The pleasure you get from buying a new item is fleeting but, if you bought this item with borrowed money, the stress of the debt you’ve incurred to buy that item stays with you 24 hours a day 7 days a week until you pay it off.

The anxiety of carrying debt has been well documented to have profound effects on a person’s health, their social life, their relationship with their spouse and generally their overall level of happiness.

So you owe it to yourself, your family and your friends to make getting out of debt a priority for you financially.


Studies have shown that constant preoccupation with upcoming bills can lower a person’s IQ level by 13 points or a full night’s sleep loss.

This is because bill-related concerns consume mental resources, leaving less mental capacity available for other tasks.[3]

It’s analogous to texting while driving. Your driving performance will suffer because your mind is busy with texting.

Similarly, your cognitive functions at work will likely suffer when your mind is preoccupied with upcoming bills because your mental bandwidth will be used up by something else.

Additionally, financial stress can cause sleep apnea, marital problems, and illness all of which will impede your ability to earn money.

So getting out of debt and living within your means will not only save you money, but it will also enhance your income-earning effectiveness.


If you’re a Muslim, you probably know that interest is prohibited in Islam.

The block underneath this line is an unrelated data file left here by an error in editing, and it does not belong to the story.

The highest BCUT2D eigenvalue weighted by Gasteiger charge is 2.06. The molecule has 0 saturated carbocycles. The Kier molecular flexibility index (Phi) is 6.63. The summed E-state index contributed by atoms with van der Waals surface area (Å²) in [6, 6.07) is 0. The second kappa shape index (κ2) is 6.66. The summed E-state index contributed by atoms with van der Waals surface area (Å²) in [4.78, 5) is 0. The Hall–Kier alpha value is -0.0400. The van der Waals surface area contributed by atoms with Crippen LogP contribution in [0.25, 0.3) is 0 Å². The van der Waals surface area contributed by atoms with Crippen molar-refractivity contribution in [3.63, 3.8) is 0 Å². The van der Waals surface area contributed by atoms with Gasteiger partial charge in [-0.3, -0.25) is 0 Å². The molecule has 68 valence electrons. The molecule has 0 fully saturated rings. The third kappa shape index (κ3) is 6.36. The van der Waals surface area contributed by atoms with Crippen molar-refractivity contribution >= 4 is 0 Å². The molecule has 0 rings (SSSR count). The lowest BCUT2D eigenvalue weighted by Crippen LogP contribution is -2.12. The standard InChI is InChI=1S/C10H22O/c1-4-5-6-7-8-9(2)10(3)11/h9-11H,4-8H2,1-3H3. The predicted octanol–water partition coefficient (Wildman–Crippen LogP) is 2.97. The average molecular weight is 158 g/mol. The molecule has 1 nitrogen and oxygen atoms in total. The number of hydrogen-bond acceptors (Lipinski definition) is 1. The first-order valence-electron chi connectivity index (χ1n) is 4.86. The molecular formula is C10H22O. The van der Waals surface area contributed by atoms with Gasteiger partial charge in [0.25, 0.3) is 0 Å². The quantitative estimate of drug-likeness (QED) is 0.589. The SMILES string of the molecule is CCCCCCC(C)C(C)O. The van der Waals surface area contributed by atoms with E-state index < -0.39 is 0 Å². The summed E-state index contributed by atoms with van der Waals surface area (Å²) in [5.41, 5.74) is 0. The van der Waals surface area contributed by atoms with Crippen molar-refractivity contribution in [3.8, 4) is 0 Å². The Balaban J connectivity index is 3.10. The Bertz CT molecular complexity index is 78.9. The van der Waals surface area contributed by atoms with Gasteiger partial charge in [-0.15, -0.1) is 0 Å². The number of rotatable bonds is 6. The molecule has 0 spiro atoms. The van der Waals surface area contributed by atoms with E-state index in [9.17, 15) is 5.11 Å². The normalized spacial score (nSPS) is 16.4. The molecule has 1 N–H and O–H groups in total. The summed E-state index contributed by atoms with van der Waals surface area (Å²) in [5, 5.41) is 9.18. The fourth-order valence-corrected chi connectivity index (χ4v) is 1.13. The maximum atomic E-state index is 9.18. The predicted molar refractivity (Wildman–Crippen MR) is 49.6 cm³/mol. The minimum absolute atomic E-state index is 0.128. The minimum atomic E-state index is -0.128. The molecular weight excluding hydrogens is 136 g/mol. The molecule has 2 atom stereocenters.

The prophet peace be upon him cursed the collector of interest, the payer and whosoever writes its contract.

There are numerous other instances where dealing with interest on debt is prohibited in the strongest of terms in both the Quran and authenticated sayings of the prophet peace be upon him.

Ridding yourself of any interest in your finances will give you the mental comfort of knowing that you are not dealing with anything that is strictly prohibited in your religion.

Other than refinancing, there are often some legitimate reasons why one may need financing. I truly believe that in these cases avoiding interest-bearing loans and going with an alternative product such as BFF’s Income-based funding is the prudent way to go. 

I hope I’ve motivated you to think seriously about getting yourself out of debt as soon as possible and more importantly to take action about your loans. 


[1] Northwestern Mutual’s 2018 Planning & Progress Study

[2] Northwestern Mutual’s 2018 Planning & Progress Study